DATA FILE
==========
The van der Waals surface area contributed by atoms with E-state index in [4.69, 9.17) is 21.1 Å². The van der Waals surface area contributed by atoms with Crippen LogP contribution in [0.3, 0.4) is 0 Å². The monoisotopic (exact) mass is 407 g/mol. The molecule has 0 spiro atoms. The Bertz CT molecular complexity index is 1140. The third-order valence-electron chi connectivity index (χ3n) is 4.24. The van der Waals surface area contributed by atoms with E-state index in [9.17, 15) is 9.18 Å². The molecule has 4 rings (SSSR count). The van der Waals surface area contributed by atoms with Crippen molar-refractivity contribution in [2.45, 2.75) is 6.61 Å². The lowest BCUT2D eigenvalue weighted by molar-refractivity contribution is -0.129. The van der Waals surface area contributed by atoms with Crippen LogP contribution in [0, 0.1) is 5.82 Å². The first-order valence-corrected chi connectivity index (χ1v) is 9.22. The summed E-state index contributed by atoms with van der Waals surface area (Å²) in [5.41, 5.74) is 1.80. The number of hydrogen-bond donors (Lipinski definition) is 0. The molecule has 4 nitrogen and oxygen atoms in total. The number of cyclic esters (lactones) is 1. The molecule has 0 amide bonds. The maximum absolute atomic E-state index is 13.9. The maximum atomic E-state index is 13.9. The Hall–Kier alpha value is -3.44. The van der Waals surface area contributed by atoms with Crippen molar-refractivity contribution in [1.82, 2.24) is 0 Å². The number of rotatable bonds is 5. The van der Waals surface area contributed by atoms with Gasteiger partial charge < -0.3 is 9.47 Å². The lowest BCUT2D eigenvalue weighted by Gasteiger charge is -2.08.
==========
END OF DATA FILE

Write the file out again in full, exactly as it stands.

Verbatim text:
The van der Waals surface area contributed by atoms with E-state index in [4.69, 9.17) is 21.1 Å². The van der Waals surface area contributed by atoms with Crippen LogP contribution in [0.3, 0.4) is 0 Å². The monoisotopic (exact) mass is 407 g/mol. The molecule has 0 spiro atoms. The Bertz CT molecular complexity index is 1140. The third-order valence-electron chi connectivity index (χ3n) is 4.24. The van der Waals surface area contributed by atoms with E-state index in [9.17, 15) is 9.18 Å². The molecule has 4 rings (SSSR count). The van der Waals surface area contributed by atoms with Crippen molar-refractivity contribution in [2.45, 2.75) is 6.61 Å². The lowest BCUT2D eigenvalue weighted by molar-refractivity contribution is -0.129. The van der Waals surface area contributed by atoms with Crippen LogP contribution in [0, 0.1) is 5.82 Å². The first-order valence-corrected chi connectivity index (χ1v) is 9.22. The summed E-state index contributed by atoms with van der Waals surface area (Å²) in [5.41, 5.74) is 1.80. The number of hydrogen-bond donors (Lipinski definition) is 0. The molecule has 4 nitrogen and oxygen atoms in total. The number of cyclic esters (lactones) is 1. The molecule has 0 amide bonds. The maximum absolute atomic E-state index is 13.9. The maximum atomic E-state index is 13.9. The Hall–Kier alpha value is -3.44. The van der Waals surface area contributed by atoms with Crippen molar-refractivity contribution in [1.82, 2.24) is 0 Å². The number of rotatable bonds is 5. The van der Waals surface area contributed by atoms with Gasteiger partial charge < -0.3 is 9.47 Å². The lowest BCUT2D eigenvalue weighted by Gasteiger charge is -2.08.